One of the things that we aren't very good at (along with just about everybody who loves music) is looking after our hearing. When there are so many fantastic headphones and speakers to listen to, so many amps and speakers to test, and so many wondrous artists and albums to bump, who cares about resting your ears? The problem is, just about every single study done on the subject shows that prolonged listening at the wrong levels really isn’t very good for your hearing, and while audio companies are undoubtedly aware of this, it’s not as if it’s in their interests to tell you to listen less. That’s why the BT5200 Bluetooth headphones from Puro Sound Labs are so welcome. For the first time, a pair of headphones not only wants you to enjoy your music, but to enjoy it for as long as humanly possible.
Before we go into the actual construction of the headphones themselves, let’s talk about this hearing protection thing. It’s the killer selling point of the Puro BT5200s, after all, so it’s worth spending a little bit of time on it.
It’s almost ridiculous in its simplicity. Above the controls on the left earcup is a single tiny light. If it’s flashing green, then your music is playing at a volume of 85 decibels (dB) or less, and you can comfortably listen to it for up to eight hours. Flashing yellow, and it’s in the 85dB-95dB range; you can still continue listening, but you should probably do it for no longer than an hour or two. If it’s flashing red, you’ve crested 95dB, and you’ve got about fifteen minutes of listening before you do permanent damage to your ears.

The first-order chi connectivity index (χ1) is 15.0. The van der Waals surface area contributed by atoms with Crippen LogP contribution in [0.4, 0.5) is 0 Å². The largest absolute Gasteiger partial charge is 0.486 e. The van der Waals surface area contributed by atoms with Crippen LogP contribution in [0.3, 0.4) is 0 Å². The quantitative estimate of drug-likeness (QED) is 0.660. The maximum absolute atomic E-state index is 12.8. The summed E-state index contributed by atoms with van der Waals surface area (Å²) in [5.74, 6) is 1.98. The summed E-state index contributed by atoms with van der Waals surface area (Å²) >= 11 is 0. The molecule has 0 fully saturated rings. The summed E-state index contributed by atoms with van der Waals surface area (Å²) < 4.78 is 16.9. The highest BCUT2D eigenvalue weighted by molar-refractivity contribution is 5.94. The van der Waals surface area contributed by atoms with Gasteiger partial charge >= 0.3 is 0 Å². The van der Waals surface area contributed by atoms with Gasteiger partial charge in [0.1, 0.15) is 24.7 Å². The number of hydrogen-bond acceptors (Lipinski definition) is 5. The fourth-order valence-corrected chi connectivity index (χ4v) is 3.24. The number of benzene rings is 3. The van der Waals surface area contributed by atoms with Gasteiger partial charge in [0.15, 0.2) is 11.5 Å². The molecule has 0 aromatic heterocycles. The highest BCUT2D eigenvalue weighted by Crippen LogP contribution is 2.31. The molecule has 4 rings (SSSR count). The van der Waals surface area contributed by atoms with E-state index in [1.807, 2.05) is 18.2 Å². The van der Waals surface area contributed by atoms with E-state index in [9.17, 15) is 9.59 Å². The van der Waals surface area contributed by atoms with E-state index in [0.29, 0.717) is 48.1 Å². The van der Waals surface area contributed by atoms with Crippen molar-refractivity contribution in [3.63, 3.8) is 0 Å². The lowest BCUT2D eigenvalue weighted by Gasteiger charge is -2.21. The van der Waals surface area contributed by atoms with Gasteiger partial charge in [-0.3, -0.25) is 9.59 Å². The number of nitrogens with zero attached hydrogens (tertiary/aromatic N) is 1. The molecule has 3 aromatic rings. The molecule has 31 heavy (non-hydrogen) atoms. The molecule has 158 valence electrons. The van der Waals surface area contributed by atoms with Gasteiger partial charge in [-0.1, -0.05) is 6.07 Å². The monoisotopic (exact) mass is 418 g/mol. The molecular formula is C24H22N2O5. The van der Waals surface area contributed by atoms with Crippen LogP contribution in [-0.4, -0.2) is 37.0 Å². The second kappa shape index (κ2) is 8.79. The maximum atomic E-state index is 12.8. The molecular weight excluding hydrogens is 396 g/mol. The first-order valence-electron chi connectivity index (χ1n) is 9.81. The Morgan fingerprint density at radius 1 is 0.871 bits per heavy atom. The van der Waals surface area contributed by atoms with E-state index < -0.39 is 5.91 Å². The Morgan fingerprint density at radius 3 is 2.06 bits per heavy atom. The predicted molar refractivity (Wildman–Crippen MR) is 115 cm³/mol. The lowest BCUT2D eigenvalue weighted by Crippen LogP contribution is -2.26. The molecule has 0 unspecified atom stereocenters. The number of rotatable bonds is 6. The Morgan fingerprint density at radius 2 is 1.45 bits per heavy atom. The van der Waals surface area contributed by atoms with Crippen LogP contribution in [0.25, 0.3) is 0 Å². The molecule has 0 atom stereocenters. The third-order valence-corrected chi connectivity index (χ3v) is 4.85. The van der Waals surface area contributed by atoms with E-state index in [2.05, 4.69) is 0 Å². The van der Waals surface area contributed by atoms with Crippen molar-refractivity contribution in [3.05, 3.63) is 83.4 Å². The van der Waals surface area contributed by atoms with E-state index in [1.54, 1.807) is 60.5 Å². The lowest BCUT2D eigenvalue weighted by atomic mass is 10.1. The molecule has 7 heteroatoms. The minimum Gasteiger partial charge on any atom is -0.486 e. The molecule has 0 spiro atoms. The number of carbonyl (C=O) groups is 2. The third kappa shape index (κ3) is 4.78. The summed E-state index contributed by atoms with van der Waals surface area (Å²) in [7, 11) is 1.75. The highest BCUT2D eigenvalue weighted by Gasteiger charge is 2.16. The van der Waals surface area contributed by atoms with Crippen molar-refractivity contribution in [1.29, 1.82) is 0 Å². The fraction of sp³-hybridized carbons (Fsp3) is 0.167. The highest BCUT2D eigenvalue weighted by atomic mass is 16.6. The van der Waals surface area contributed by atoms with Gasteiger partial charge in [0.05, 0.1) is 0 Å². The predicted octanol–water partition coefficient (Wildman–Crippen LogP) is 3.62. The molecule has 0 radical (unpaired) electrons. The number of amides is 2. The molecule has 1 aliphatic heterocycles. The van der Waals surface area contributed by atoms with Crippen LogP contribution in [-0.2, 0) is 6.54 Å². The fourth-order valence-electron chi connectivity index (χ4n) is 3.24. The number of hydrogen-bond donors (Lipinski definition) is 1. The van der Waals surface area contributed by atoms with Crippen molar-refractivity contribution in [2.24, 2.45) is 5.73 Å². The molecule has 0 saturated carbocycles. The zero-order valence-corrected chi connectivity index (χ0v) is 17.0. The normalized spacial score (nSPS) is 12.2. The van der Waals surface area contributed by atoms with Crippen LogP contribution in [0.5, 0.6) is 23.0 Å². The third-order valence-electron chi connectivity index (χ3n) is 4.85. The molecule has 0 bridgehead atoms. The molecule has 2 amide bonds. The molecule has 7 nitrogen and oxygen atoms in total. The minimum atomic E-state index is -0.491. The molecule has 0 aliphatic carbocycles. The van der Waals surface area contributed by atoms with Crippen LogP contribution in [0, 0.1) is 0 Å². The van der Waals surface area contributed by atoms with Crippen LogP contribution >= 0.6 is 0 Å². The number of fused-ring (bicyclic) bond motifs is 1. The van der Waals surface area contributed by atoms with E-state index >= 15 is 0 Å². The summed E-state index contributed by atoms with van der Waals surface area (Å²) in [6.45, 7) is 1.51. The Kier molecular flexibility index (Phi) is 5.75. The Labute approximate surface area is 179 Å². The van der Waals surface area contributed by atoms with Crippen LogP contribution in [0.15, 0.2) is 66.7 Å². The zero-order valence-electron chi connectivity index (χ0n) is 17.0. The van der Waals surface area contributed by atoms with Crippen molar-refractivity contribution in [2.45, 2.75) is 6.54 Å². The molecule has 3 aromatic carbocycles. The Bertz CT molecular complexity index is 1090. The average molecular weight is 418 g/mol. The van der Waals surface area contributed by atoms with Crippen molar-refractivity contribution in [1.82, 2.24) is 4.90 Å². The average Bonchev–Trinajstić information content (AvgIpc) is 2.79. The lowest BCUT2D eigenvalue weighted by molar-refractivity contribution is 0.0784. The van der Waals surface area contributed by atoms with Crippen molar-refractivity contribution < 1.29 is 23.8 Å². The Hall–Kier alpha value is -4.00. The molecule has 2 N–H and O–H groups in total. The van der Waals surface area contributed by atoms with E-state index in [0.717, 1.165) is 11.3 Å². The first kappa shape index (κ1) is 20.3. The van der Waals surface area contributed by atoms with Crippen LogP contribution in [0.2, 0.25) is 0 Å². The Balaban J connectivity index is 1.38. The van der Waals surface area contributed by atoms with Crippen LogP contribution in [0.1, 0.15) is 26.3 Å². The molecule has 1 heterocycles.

On the surface, this kind of feature might seem superfluous. After all, don’t we know when we’re listening to something that’s too loud? The answer is: no, of course we don’t, or hearing loss wouldn’t be a thing. Humans are absolutely terrible at figuring out where their limits are, so a feature like this is hugely useful. You can push things up to the very maximum level of green light, which is surprisingly loud, and leave it safe in the knowledge that you can listen for a full work day without causing any issues in your ears.
Puro worked with the Hearing Health Foundation to figure this all out, and it is explained in much more detail in a leaflet that comes with the headphones. The clever part of it is that it requires absolutely no user input. You don’t have to do anything but quickly glance at a light; as long as there is music playing, it’ll be active. Although we do wish that there was some kind of audible warning when you crossed the threshold, it’s still a system that works remarkably well. If you have any kind of concerns about your hearing, or long-term damage, you should absolutely be looking at this pair.
Outside of that, the design is both remarkable and unremarkable. It’s unremarkable in that it does nothing particularly noteworthy, and simply gets the job done. You get a soft faux-leather headband, equally soft on-ear cups, and plastic housing with a set of chunky controls on the left hand side. Theres an on/off switch (a feature which is not always guaranteed on Bluetooth cans, and is nice to have), a pairing switch, and two volume buttons. There’s a headphone jack for non-Bluetooth use, and a socket for a microUSB charging cable. We did have some issues with the controls, which we’ll go into in the Sound section below, for the most part, they work well. Pairing was easy, and thanks to the inclusion of an aptX codec, dropouts were rare. Battery life was good, too: we got around twenty hours out of the BT5200s before they needed a charge. Normally we’d say something like, “We tested the battery life playing at around 70% volume”, but in this case, we can confidently say that we were hovering right around 85dB. Yeah, science!
Left and right markers are clearly visible in the inside of the cups themselves, as well as on the band, and the cups turn ninety degrees. All in all, simple, and effective. So what, exactly, is remarkable about the design?